Cheers - John

2011-12-15 03:19:15
dana1981
Dana Nuccitelli
dana1981@yahoo...
64.129.227.4

Let me know when you feel this is ready to publish, John M.

2011-12-15 04:32:54
John Mason

johntherock@btopenworld...
86.142.20.0

Hi Dana,

I'm fairly content with it, but I should like to see if others share John H's concerns WRT the start of the piece, as in the post immediately above. I'm new here in terms of blog posts and want people to be happy with my contributions.

Cheers - John

2011-12-15 04:39:36John Mason
John Hartz
John Hartz
john.hartz@hotmail...
98.122.98.161

Your first two paragprahs fill the bill. If it were my call, I'd combine them into a single paragaprh, but your writing style is your style.

2011-12-15 04:42:22
John Mason

johntherock@btopenworld...
86.142.20.0

Thanks, John. Good to get the clarification. Everyone certainly has their own style, which is a good thing IMO :)

Dana - good to go, and away with the chocks!

Cheers - John

2011-12-15 05:09:30John Mason
John Hartz
John Hartz
john.hartz@hotmail...
98.122.98.161

I just read Rob Painting's concerns about he length of the article. Along those lines, I suggest that you delete the paper's Abstract amd the paragraph before it.

I disagree with Rob about elimainating the "Paper under discussion in this post..." mateiral a tthe end of the paper. I do not believe that readers will see it as clutter. In addition, It is necesary material for the print verison of the article. Embedded electronic links do not show up in the print version.

2011-12-15 05:26:02
John Mason

johntherock@btopenworld...
86.142.20.0

I thought about doing that, John: however, despite the extra word-count, I think it is respectful to any author to include the abstract, and then to comment on the bulk of the paper. It leaves the clear conclusions well-recorded and incapable of misinterpretation. I have done this for years, because I believe that if you are centering an entire post around one paper then it is useful to cite that paper's abstract.

My view is that SkS should always incorporate these verbatim into any blog-posts. Readers will either flick through the first couple of sentences or read all the way to the bottom. And you'll never make one do the other, or vice-versa!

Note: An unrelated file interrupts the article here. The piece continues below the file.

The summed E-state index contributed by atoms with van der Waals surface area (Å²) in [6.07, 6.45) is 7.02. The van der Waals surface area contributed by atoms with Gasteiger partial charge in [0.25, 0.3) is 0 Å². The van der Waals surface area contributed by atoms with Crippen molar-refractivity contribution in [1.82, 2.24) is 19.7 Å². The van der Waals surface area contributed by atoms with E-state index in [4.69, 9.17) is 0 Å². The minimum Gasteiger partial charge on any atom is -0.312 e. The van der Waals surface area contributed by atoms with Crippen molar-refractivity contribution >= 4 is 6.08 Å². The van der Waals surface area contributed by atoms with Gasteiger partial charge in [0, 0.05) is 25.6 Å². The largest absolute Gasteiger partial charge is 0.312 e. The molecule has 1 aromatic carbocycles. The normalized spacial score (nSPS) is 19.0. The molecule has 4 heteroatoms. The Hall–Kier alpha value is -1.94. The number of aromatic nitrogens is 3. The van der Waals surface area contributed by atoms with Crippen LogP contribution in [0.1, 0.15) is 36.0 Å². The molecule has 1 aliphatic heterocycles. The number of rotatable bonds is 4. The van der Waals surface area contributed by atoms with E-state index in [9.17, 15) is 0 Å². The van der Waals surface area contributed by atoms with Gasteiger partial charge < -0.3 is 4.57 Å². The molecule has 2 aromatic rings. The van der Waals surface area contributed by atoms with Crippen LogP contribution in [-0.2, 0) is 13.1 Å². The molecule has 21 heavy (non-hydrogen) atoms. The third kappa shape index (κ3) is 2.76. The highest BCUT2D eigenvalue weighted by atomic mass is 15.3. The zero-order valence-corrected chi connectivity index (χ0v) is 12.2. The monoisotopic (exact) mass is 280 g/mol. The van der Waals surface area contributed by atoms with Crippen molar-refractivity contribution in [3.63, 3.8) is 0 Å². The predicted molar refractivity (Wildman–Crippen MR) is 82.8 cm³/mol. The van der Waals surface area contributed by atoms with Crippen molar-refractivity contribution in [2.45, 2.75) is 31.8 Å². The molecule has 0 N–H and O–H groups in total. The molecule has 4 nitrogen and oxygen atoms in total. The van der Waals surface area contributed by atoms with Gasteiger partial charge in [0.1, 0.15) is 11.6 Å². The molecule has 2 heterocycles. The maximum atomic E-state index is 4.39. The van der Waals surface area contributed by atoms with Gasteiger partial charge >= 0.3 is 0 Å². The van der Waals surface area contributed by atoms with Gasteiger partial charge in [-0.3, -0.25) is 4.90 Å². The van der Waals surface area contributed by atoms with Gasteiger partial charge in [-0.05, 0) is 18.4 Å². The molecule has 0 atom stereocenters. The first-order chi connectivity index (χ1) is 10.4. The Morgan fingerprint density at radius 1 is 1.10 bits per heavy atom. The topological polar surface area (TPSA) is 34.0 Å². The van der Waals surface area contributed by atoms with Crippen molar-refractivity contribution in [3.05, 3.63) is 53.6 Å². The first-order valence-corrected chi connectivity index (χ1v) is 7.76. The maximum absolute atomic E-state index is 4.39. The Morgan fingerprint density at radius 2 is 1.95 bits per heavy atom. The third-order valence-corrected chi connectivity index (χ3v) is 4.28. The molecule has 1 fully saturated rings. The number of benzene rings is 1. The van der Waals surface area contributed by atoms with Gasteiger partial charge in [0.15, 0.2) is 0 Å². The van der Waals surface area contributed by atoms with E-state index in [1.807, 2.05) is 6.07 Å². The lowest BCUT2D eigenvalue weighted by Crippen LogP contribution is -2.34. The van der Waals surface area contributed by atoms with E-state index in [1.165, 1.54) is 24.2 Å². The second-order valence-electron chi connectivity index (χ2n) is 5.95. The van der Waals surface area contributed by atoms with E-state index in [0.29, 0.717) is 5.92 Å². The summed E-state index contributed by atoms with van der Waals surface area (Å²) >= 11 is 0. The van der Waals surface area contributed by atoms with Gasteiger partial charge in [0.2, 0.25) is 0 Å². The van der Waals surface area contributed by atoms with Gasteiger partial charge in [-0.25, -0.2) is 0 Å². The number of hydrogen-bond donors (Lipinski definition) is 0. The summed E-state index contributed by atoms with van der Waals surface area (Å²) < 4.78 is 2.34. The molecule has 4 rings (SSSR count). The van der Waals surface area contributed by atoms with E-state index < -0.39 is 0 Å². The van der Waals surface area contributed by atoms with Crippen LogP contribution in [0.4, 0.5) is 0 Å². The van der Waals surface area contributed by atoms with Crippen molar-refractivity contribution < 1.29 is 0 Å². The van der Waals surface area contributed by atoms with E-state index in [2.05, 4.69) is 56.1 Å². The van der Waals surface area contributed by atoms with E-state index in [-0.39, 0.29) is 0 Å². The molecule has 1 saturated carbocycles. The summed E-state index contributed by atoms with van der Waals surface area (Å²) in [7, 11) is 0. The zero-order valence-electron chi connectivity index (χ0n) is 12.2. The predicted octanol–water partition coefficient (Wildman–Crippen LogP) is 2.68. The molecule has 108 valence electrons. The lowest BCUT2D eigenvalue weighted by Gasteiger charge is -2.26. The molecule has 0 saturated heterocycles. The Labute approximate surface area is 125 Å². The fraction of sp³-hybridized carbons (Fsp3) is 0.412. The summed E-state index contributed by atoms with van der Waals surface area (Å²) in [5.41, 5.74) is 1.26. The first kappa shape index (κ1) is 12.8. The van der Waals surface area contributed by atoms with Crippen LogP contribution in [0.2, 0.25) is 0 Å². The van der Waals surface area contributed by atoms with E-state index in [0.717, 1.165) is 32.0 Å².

I may be wrong of course!! But it is the pattern I have seen eveywhere.

Cheers - John

2011-12-15 08:42:47John Mason
John Hartz
John Hartz
john.hartz@hotmail...
98.122.98.161

I do not recall ever seeing the complete Abstract of a published paper included in the text of a SkS article.  

If our target audience is indeed the average person, including the Abstract in an article counterproductive.   

2011-12-15 17:00:26
John Mason

johntherock@btopenworld...
86.142.20.0

I guess the point I was trying to make is that the whole idea of any paper having an Abstract is that its findings may be read and reasonably digested by any literate person, although in reality that is not always accomplished by the abstract-writer! I do tend to encourage people to read abstracts simply because I tend to encourage people to get their climatology - at least in good measure - from the horse's mouth, so to speak.

One idea might be to move it down to beneath the reference to the paper: doing so would still see it read by those who want to. What do other regular contributors think? Having made it stand out in bold already makes it skippable by people who would be inclined to skip such a thing.

Cheers - John

2011-12-15 17:52:51
dana1981
Dana Nuccitelli
dana1981@yahoo...
71.137.110.252

I think including the abstract is fine - it's a pretty short one.